Meet Dr. Nancy Beach, a relationship counselor who hosts a local radio show called Love’s a Beach. One problem: The relationship guru can’t seem to make her own relationships work, sending her credibility and ratings into the toilet. Meet Jacob Cope, a walking thesaurus of phobias — a Lehman Brothers casualty who’s lost his job and swagger and now yearns to be a ventriloquist. When Nancy and Jacob are set up on a blind date and hit it off, their siblings, desperate to be rid of them, encourage the young couple to move in together. When the honeymoon stage abruptly ends, Jacob attempts to mend the fence by adopting a dog; a big dog and Nancy flips out . . . until she realizes the dog trainer’s techniques can be used to housebreak Jacob and save her radio career. (Synopsis courtesy of Amazon)
Relationships are rarely easy, especially between two people who are riddled with their own hangups and baggage. Nancy has never had success where love is concerned, despite her degrees and career status. Jacob’s past has completely crippled him from living any sort of normal existence, filled with bizarre phobias and rules on how he feels life should be lived. They couldn’t be more opposite, which is exactly why they’re drawn to one another, providing the perfect environment for comedic debauchery!
Dog Training the American Male made me laugh. Hard. Conversations between various characters, like Nancy’s sister’s bodybuilding girlfriend, or Jacob’s gynecologist brother, the quips and one-liners were hilarious, and very real. I could imagine having similar conversations with my husband, or with close friends. Subjects which would normally be considered slightly taboo and off-limits unless in the company of those you trust the most are on full display here, enabling the reader to live vicariously through the story.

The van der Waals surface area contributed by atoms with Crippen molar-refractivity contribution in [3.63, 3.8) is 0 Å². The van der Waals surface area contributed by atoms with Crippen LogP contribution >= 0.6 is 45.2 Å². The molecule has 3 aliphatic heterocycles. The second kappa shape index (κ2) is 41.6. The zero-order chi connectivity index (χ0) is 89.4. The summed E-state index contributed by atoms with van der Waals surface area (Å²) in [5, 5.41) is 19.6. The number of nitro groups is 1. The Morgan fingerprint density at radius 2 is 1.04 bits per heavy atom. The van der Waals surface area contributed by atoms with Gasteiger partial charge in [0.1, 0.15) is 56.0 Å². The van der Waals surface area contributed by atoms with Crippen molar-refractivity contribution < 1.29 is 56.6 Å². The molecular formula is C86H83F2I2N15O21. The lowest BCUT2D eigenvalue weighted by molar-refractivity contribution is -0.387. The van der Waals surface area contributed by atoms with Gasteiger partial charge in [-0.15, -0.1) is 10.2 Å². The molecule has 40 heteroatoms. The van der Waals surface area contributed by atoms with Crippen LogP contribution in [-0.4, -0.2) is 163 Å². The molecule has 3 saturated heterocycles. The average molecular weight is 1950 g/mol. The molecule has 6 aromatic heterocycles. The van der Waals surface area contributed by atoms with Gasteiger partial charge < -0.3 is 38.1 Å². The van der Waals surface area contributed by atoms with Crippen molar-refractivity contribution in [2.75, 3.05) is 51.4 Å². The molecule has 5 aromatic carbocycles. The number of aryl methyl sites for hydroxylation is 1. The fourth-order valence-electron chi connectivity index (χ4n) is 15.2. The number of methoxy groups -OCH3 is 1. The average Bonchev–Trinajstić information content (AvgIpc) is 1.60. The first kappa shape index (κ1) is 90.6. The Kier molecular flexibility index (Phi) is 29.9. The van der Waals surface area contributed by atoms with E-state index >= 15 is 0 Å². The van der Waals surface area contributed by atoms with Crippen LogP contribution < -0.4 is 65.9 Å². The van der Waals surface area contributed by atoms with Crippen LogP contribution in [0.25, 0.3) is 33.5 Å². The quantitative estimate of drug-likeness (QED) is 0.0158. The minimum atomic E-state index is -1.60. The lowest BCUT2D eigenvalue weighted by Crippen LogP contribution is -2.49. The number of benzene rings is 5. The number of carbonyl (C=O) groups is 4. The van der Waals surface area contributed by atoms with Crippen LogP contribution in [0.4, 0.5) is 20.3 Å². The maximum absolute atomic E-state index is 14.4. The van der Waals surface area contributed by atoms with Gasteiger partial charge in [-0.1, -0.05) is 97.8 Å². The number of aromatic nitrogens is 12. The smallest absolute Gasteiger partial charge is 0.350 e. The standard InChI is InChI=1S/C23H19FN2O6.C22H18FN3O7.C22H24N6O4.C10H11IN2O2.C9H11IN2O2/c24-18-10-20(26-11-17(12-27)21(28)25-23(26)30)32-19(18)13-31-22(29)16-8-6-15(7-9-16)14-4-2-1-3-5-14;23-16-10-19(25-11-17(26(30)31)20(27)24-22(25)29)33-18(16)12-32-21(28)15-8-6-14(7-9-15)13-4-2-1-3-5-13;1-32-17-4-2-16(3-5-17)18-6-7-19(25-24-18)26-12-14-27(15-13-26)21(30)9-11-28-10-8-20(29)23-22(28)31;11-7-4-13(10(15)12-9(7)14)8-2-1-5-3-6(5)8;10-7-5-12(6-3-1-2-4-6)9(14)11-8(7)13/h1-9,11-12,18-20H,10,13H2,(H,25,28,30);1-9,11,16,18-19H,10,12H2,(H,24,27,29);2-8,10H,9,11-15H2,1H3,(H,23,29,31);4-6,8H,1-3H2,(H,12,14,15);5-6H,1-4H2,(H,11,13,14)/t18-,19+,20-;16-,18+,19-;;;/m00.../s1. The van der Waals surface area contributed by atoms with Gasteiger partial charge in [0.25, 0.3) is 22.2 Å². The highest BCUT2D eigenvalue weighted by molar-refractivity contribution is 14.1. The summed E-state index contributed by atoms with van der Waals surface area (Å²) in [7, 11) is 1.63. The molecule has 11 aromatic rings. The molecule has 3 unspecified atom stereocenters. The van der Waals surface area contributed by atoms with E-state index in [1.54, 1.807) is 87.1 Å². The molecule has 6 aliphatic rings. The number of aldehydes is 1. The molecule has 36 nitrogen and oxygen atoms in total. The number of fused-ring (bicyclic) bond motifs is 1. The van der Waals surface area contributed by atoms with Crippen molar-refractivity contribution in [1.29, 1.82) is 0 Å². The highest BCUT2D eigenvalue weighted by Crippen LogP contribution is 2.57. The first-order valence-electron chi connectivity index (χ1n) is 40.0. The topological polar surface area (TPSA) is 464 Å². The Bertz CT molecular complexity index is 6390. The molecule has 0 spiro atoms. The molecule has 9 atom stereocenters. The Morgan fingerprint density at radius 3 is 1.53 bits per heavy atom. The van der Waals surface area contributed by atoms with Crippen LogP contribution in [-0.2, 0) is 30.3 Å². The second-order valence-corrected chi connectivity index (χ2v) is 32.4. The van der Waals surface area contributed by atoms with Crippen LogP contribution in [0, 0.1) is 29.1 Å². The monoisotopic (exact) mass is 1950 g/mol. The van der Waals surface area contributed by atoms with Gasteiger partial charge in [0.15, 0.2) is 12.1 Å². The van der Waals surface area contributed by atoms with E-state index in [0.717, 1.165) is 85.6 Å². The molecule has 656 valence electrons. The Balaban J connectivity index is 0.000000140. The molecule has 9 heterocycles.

And the story is a unique one. Using canine training tactics to keep her man in line, Nancy is sure she’s found a way to live harmoniously with Jacob, and like with most things when dealing with the male persuasion, it works. For a time. Even an old dog can learn new tricks. But for how long, and will re-programming someone lend to a happily ever after?
Underneath the comedy and fun, there are deeper issues, ones I could appreciate. Can any of us learn to live with someone, as is? Ultimately, should we work on changing someone, versus finding someone who already has the qualities and characteristics we think we’re looking for, and even then, is there ever a real sure fire guarantee of a successful relationship? Dog Training takes an honest look into these questions and more, showcasing the psyche of what women want, and what makes a man tick, offering up a deliciously hilarious doggie treat along the way.
Originally reviewed for Chick Lit Central